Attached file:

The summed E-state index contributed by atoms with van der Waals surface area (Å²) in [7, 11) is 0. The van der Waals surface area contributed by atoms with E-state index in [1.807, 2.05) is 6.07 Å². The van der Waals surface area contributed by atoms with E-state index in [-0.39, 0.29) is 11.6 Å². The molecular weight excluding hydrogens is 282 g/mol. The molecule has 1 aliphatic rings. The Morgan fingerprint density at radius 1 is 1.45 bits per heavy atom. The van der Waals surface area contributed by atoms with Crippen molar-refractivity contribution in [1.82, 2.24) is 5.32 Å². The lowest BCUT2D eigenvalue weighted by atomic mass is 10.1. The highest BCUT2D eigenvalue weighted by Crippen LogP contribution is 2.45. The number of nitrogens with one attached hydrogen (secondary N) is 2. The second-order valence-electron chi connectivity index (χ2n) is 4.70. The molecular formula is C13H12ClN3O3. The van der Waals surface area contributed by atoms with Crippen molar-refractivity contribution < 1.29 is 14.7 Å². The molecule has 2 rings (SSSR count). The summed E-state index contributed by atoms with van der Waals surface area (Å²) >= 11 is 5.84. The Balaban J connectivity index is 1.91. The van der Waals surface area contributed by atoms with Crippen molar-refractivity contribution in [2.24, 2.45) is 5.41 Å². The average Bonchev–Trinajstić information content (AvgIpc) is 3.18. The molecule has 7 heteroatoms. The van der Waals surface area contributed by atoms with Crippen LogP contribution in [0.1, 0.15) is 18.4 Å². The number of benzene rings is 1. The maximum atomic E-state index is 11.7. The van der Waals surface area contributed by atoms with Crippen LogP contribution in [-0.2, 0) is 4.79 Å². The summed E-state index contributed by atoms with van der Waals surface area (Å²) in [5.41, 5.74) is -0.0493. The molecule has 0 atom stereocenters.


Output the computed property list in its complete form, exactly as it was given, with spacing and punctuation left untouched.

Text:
The summed E-state index contributed by atoms with van der Waals surface area (Å²) in [7, 11) is 0. The van der Waals surface area contributed by atoms with E-state index in [1.807, 2.05) is 6.07 Å². The van der Waals surface area contributed by atoms with E-state index in [-0.39, 0.29) is 11.6 Å². The molecular weight excluding hydrogens is 282 g/mol. The molecule has 1 aliphatic rings. The Morgan fingerprint density at radius 1 is 1.45 bits per heavy atom. The van der Waals surface area contributed by atoms with Crippen molar-refractivity contribution in [1.82, 2.24) is 5.32 Å². The lowest BCUT2D eigenvalue weighted by atomic mass is 10.1. The highest BCUT2D eigenvalue weighted by Crippen LogP contribution is 2.45. The number of nitrogens with one attached hydrogen (secondary N) is 2. The second-order valence-electron chi connectivity index (χ2n) is 4.70. The molecular formula is C13H12ClN3O3. The van der Waals surface area contributed by atoms with Crippen molar-refractivity contribution < 1.29 is 14.7 Å². The molecule has 2 rings (SSSR count). The summed E-state index contributed by atoms with van der Waals surface area (Å²) >= 11 is 5.84. The Balaban J connectivity index is 1.91. The van der Waals surface area contributed by atoms with Crippen molar-refractivity contribution in [2.24, 2.45) is 5.41 Å². The average Bonchev–Trinajstić information content (AvgIpc) is 3.18. The molecule has 7 heteroatoms. The van der Waals surface area contributed by atoms with Crippen LogP contribution in [0.1, 0.15) is 18.4 Å². The number of benzene rings is 1. The maximum atomic E-state index is 11.7. The van der Waals surface area contributed by atoms with Crippen LogP contribution in [-0.2, 0) is 4.79 Å². The summed E-state index contributed by atoms with van der Waals surface area (Å²) in [5.41, 5.74) is -0.0493. The molecule has 0 atom stereocenters.